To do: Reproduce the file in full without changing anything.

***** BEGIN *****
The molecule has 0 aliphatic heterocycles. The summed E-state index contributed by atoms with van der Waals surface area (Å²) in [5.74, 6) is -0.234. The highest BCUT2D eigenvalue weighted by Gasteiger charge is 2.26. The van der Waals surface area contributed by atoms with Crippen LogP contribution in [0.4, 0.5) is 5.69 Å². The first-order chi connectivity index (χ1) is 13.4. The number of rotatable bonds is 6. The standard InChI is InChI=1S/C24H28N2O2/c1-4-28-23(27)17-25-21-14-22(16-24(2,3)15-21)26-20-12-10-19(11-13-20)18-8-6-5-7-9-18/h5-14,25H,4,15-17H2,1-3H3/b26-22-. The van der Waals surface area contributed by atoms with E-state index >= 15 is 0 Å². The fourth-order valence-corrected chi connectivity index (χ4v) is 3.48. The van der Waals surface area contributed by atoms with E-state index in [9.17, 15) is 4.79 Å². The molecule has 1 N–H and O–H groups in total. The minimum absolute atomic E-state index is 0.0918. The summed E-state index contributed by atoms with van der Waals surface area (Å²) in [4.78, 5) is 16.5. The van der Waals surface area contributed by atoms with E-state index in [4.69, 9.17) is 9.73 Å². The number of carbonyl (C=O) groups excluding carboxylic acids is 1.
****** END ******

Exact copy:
The molecule has 0 aliphatic heterocycles. The summed E-state index contributed by atoms with van der Waals surface area (Å²) in [5.74, 6) is -0.234. The highest BCUT2D eigenvalue weighted by Gasteiger charge is 2.26. The van der Waals surface area contributed by atoms with Crippen LogP contribution in [0.4, 0.5) is 5.69 Å². The first-order chi connectivity index (χ1) is 13.4. The number of rotatable bonds is 6. The standard InChI is InChI=1S/C24H28N2O2/c1-4-28-23(27)17-25-21-14-22(16-24(2,3)15-21)26-20-12-10-19(11-13-20)18-8-6-5-7-9-18/h5-14,25H,4,15-17H2,1-3H3/b26-22-. The van der Waals surface area contributed by atoms with E-state index >= 15 is 0 Å². The fourth-order valence-corrected chi connectivity index (χ4v) is 3.48. The van der Waals surface area contributed by atoms with E-state index in [9.17, 15) is 4.79 Å². The molecule has 1 N–H and O–H groups in total. The minimum absolute atomic E-state index is 0.0918. The summed E-state index contributed by atoms with van der Waals surface area (Å²) in [4.78, 5) is 16.5. The van der Waals surface area contributed by atoms with E-state index in [4.69, 9.17) is 9.73 Å². The number of carbonyl (C=O) groups excluding carboxylic acids is 1.